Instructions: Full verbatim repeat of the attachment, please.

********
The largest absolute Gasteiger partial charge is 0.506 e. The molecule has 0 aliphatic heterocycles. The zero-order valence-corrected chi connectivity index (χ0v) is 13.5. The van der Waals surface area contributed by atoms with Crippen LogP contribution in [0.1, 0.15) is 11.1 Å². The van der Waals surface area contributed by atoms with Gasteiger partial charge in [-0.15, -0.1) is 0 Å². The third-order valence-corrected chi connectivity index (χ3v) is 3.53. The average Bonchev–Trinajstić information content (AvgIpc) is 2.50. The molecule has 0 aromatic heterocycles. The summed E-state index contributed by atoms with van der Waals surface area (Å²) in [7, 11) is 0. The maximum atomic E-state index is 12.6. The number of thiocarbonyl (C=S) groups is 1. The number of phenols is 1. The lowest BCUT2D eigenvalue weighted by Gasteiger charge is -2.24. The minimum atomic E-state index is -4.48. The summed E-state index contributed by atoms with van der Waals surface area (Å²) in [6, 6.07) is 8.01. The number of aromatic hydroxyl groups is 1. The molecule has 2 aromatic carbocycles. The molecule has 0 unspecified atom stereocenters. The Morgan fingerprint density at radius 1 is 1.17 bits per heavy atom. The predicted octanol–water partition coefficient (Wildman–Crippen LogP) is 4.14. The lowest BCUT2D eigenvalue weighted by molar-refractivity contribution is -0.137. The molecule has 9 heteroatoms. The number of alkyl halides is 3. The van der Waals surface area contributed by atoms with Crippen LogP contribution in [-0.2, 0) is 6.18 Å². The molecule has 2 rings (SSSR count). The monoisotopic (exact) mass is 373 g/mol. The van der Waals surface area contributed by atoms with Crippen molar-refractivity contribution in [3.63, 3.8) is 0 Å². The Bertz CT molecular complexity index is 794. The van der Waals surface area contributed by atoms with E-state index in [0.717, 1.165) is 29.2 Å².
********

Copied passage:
The largest absolute Gasteiger partial charge is 0.506 e. The molecule has 0 aliphatic heterocycles. The zero-order valence-corrected chi connectivity index (χ0v) is 13.5. The van der Waals surface area contributed by atoms with Crippen LogP contribution in [0.1, 0.15) is 11.1 Å². The van der Waals surface area contributed by atoms with Gasteiger partial charge in [-0.15, -0.1) is 0 Å². The third-order valence-corrected chi connectivity index (χ3v) is 3.53. The average Bonchev–Trinajstić information content (AvgIpc) is 2.50. The molecule has 0 aromatic heterocycles. The summed E-state index contributed by atoms with van der Waals surface area (Å²) in [7, 11) is 0. The maximum atomic E-state index is 12.6. The number of thiocarbonyl (C=S) groups is 1. The number of phenols is 1. The lowest BCUT2D eigenvalue weighted by Gasteiger charge is -2.24. The minimum atomic E-state index is -4.48. The summed E-state index contributed by atoms with van der Waals surface area (Å²) in [6, 6.07) is 8.01. The number of aromatic hydroxyl groups is 1. The molecule has 2 aromatic carbocycles. The molecule has 0 unspecified atom stereocenters. The Morgan fingerprint density at radius 1 is 1.17 bits per heavy atom. The predicted octanol–water partition coefficient (Wildman–Crippen LogP) is 4.14. The lowest BCUT2D eigenvalue weighted by molar-refractivity contribution is -0.137. The molecule has 9 heteroatoms. The number of alkyl halides is 3. The van der Waals surface area contributed by atoms with Crippen LogP contribution in [-0.2, 0) is 6.18 Å². The molecule has 2 rings (SSSR count). The monoisotopic (exact) mass is 373 g/mol. The van der Waals surface area contributed by atoms with Crippen molar-refractivity contribution in [3.63, 3.8) is 0 Å². The Bertz CT molecular complexity index is 794. The van der Waals surface area contributed by atoms with E-state index in [0.717, 1.165) is 29.2 Å².